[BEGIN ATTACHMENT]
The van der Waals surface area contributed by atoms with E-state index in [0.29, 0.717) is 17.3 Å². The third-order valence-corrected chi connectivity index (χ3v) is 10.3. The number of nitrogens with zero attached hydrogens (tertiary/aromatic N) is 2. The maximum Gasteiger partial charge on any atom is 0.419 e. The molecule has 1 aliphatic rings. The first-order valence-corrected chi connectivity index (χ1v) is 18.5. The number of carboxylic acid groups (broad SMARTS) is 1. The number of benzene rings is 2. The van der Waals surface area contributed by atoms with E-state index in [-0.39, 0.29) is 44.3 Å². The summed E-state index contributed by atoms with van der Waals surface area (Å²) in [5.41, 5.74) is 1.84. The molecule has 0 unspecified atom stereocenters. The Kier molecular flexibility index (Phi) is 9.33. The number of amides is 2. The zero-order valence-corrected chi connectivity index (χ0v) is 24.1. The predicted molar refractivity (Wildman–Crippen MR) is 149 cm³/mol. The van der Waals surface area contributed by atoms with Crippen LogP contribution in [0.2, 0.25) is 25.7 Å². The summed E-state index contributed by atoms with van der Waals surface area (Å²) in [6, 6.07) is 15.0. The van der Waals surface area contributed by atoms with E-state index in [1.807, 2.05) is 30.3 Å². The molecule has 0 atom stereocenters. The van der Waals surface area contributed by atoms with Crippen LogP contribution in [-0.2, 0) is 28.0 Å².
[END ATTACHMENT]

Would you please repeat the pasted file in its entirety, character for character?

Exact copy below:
The van der Waals surface area contributed by atoms with E-state index in [0.29, 0.717) is 17.3 Å². The third-order valence-corrected chi connectivity index (χ3v) is 10.3. The number of nitrogens with zero attached hydrogens (tertiary/aromatic N) is 2. The maximum Gasteiger partial charge on any atom is 0.419 e. The molecule has 1 aliphatic rings. The first-order valence-corrected chi connectivity index (χ1v) is 18.5. The number of carboxylic acid groups (broad SMARTS) is 1. The number of benzene rings is 2. The van der Waals surface area contributed by atoms with E-state index in [-0.39, 0.29) is 44.3 Å². The summed E-state index contributed by atoms with van der Waals surface area (Å²) in [5.41, 5.74) is 1.84. The molecule has 0 unspecified atom stereocenters. The Kier molecular flexibility index (Phi) is 9.33. The number of amides is 2. The zero-order valence-corrected chi connectivity index (χ0v) is 24.1. The predicted molar refractivity (Wildman–Crippen MR) is 149 cm³/mol. The van der Waals surface area contributed by atoms with Crippen LogP contribution in [0.2, 0.25) is 25.7 Å². The summed E-state index contributed by atoms with van der Waals surface area (Å²) in [6, 6.07) is 15.0. The van der Waals surface area contributed by atoms with E-state index in [1.807, 2.05) is 30.3 Å². The molecule has 0 atom stereocenters. The van der Waals surface area contributed by atoms with Crippen LogP contribution in [-0.2, 0) is 28.0 Å².